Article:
Granted, it might not make much sense with the SV already around, but given that the Huracan Aventador is quicker and better at the track than any other Aventador to date, it makes a lot of sense to have a more track-prepped version of the company’s flagship supercar.
It also seems a bit awkward to have something placed above the SV, especially since the Murcielago didn’t get a more aggressive version, but it wouldn’t be a first for the range-topping model. Back in the 1990s, Lambo offered the SE30 Jota and GT as more powerful iterations of the iconic Diablo. Needless to say, the Italian carmaker wants to do it again with the Aventador, but under a different name.
Continue reading to learn more about the Lamborghini Aventador Performante.
Glamour, prestige, and incredible levels of excess in every single way – these are the things that make the Bugatti Chiron what it is. A rundown on the specs is staggering. Making it go is a quad-turbocharged 8.0-liter W-16 engine producing 1,479 horsepower and 1,180 pound-feet of torque through all four wheels. The engine is so voracious, it’ll suck up 60,000 liters of air per minute. A run to 62 mph slots into the low 2-second range, while the ungoverned top speed is somewhere in the vicinity of 288 mph. To call this thing a monster would be a gross understatement – this is the superlative automobile, the last word in power, presence, and velocity. And Carfection got a chance to drive it in this 7-minute review. Lucky bastards.
I could spend pages and pages writing about this car’s incredible specs, and indeed, the above-featured video does devote a good amount of time to talking about the numbers. However, it’s the lovely string of detail shots, the rolling shots on the road, and the jaw-dropping sound the Chiron makes when 1,500 horses are released that really make this video special.
Looking to get lost for a few minutes in a $2.6 million fantasy? Go ahead and hit play. Don’t forget your headphones.
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The EV craze has unearthed several startup automakers claiming to develop the best high-performance vehicle in recent years. However, most of them failed to deliver anything beyond a prototype, while those that did weren’t that impressive. NextEV is an exception from this unfortunate rule, with its Nio EP9 set to go into production soon with amazing specs. What’s more, the electric hypercar has already set a new record for EVs at the Nurburgring track.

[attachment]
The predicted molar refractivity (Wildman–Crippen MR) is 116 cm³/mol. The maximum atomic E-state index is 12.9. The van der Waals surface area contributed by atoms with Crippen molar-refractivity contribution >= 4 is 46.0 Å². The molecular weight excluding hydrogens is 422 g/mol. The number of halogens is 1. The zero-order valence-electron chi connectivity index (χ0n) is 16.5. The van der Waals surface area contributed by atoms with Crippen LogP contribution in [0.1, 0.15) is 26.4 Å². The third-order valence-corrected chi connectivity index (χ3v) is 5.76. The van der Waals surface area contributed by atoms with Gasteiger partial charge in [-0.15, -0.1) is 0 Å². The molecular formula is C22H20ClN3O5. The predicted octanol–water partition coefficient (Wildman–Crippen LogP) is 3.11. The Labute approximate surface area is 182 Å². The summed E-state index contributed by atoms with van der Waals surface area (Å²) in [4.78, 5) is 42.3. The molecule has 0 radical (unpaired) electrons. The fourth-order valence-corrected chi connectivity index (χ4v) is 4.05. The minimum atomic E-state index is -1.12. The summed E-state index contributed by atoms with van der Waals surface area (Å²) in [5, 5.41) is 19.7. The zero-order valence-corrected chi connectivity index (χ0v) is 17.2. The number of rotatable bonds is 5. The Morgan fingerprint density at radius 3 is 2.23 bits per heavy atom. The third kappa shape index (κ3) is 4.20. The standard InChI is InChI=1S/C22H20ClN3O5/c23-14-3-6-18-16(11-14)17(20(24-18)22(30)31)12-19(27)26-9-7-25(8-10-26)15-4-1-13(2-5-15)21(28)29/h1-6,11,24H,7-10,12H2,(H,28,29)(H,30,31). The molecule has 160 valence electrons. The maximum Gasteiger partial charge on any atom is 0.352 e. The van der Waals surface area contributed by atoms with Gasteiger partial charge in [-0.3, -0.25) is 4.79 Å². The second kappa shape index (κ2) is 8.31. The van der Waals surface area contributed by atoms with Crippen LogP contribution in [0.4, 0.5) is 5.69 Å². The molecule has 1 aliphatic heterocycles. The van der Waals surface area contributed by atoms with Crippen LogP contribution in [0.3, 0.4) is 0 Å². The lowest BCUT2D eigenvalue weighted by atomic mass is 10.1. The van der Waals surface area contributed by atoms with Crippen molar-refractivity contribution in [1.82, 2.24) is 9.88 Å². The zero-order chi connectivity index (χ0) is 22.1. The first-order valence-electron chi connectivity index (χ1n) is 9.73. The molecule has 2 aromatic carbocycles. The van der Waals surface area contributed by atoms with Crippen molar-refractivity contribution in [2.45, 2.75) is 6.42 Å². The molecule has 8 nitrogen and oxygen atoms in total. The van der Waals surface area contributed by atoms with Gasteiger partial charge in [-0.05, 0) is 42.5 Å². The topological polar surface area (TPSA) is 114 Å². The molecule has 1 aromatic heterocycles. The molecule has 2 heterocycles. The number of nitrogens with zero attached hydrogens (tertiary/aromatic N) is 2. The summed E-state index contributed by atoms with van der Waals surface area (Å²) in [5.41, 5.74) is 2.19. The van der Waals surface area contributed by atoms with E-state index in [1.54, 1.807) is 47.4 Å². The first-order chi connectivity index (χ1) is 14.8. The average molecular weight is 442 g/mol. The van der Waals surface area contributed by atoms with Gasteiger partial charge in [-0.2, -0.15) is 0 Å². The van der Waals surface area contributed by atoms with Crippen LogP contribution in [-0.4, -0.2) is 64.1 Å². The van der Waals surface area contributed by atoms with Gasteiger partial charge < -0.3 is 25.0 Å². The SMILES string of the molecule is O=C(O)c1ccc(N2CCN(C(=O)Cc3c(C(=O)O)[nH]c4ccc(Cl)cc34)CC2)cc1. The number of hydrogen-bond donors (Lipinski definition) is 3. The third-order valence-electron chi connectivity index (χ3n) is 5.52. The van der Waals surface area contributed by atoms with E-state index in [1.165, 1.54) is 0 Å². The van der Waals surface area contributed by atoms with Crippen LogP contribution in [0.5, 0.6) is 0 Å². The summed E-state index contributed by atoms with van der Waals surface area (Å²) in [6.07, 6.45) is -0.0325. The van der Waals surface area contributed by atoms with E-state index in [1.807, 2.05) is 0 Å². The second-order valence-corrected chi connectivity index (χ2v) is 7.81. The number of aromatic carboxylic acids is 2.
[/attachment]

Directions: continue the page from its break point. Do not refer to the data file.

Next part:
And, the Chinese firm has just released the video!
Packing 1,341 horsepower and a staggering 4,671 pound-feet of torque, the Nio EP9 lapped the “Green Hell” in only 7:05.12 minutes, setting a new record for electric cars. Definitely not surprising given the outrageous output, but the fact that the Nio EP9 is only 13 seconds slower than the quickest production model at the ’Ring is damn impressive. Not to mention that it’s 17 seconds quicker than the previous record holder for EVs, the Toyota TMG EV P002. And yes, I’m talking about a race car!
Getting back to how awesome the Nio EP9 really is, only three gasoline production models were quicker on the ’Ring: the new Lamborghini Huracan Performante, the Porsche 918 Spyder, and the Lambo Aventador SuperVeloce. The Radicall SR8LM and SR8 are also quicker, but both are track-only vehicles. The Nio EP9 lapped the German track quicker than cars like the Nissan GT-R Nismo, Mercedes-AMG GT R, Dodge Viper SRT-10 ACR, and Ferrari 488 GTB, among other spectacular production models.
Pretty impressive right?
Granted, it’s not as exciting as a conventional car when it comes to engine note, but I’m willing to look past the whining and swooshing for the performance. Hit “play” to watch the video.
Close your eyes and think of an “extreme performance vehicle.” What does it look like? For starters, it’s gotta be impossibly low and ridiculously wide – a real hazard in everyday traffic. It’s gotta have vents and wings and swooping bodywork that looks like it was plucked straight from the starting grid. And it’s gotta sound mean, like it’ll rip your arms off if you turn your back on it. All in all, that’s a pretty accurate description of the Mosler MT900 S, a race car that somehow tricked the powers that be into giving it a license plate and permission to traverse public highways. Engineers with extensive motorsport experience made it, and clearly, no punches were pulled in the pursuit of ultimate speed. Lightweight, race-bred suspension, snarling V-8 in the middle – that’s the formula here.
The MT900 S saw extremely limited production, as customers usually opted for the track-only variant. Still, there are a handful of the street-legal alternatives out there, both in the U.S. and the U.K., and incredibly, owners do occasionally take them out for a drive. Read on to find out just how insane that really is.
Continue reading to learn more about the 2005 Mosler MT900 S.